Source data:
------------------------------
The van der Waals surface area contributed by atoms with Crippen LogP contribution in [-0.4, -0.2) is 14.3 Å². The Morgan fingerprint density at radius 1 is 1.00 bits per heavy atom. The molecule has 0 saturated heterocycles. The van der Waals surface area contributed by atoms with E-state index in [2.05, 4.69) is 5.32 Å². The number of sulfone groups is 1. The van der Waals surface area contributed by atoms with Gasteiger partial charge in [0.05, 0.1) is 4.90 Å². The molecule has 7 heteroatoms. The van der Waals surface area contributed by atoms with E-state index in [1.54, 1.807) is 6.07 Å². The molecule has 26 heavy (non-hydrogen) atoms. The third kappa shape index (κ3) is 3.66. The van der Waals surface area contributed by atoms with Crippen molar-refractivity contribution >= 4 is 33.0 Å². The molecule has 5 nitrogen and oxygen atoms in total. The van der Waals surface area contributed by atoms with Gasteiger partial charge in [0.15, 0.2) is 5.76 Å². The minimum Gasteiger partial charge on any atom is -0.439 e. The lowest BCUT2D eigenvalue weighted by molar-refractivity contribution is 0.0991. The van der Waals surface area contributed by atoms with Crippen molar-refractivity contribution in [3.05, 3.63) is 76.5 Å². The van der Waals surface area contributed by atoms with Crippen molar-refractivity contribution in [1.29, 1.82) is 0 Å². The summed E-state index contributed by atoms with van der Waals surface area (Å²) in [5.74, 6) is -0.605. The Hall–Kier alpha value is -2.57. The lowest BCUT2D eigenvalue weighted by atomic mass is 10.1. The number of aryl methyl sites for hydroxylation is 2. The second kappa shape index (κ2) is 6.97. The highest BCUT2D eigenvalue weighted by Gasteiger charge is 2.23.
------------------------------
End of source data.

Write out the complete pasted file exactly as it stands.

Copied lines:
The van der Waals surface area contributed by atoms with Crippen LogP contribution in [-0.4, -0.2) is 14.3 Å². The Morgan fingerprint density at radius 1 is 1.00 bits per heavy atom. The molecule has 0 saturated heterocycles. The van der Waals surface area contributed by atoms with E-state index in [2.05, 4.69) is 5.32 Å². The number of sulfone groups is 1. The van der Waals surface area contributed by atoms with Gasteiger partial charge in [0.05, 0.1) is 4.90 Å². The molecule has 7 heteroatoms. The van der Waals surface area contributed by atoms with E-state index in [1.54, 1.807) is 6.07 Å². The molecule has 26 heavy (non-hydrogen) atoms. The third kappa shape index (κ3) is 3.66. The van der Waals surface area contributed by atoms with Crippen molar-refractivity contribution >= 4 is 33.0 Å². The molecule has 5 nitrogen and oxygen atoms in total. The van der Waals surface area contributed by atoms with Gasteiger partial charge in [0.15, 0.2) is 5.76 Å². The minimum Gasteiger partial charge on any atom is -0.439 e. The lowest BCUT2D eigenvalue weighted by molar-refractivity contribution is 0.0991. The van der Waals surface area contributed by atoms with Crippen molar-refractivity contribution in [3.05, 3.63) is 76.5 Å². The van der Waals surface area contributed by atoms with Crippen molar-refractivity contribution in [1.29, 1.82) is 0 Å². The summed E-state index contributed by atoms with van der Waals surface area (Å²) in [5.74, 6) is -0.605. The Hall–Kier alpha value is -2.57. The lowest BCUT2D eigenvalue weighted by atomic mass is 10.1. The number of aryl methyl sites for hydroxylation is 2. The second kappa shape index (κ2) is 6.97. The highest BCUT2D eigenvalue weighted by Gasteiger charge is 2.23.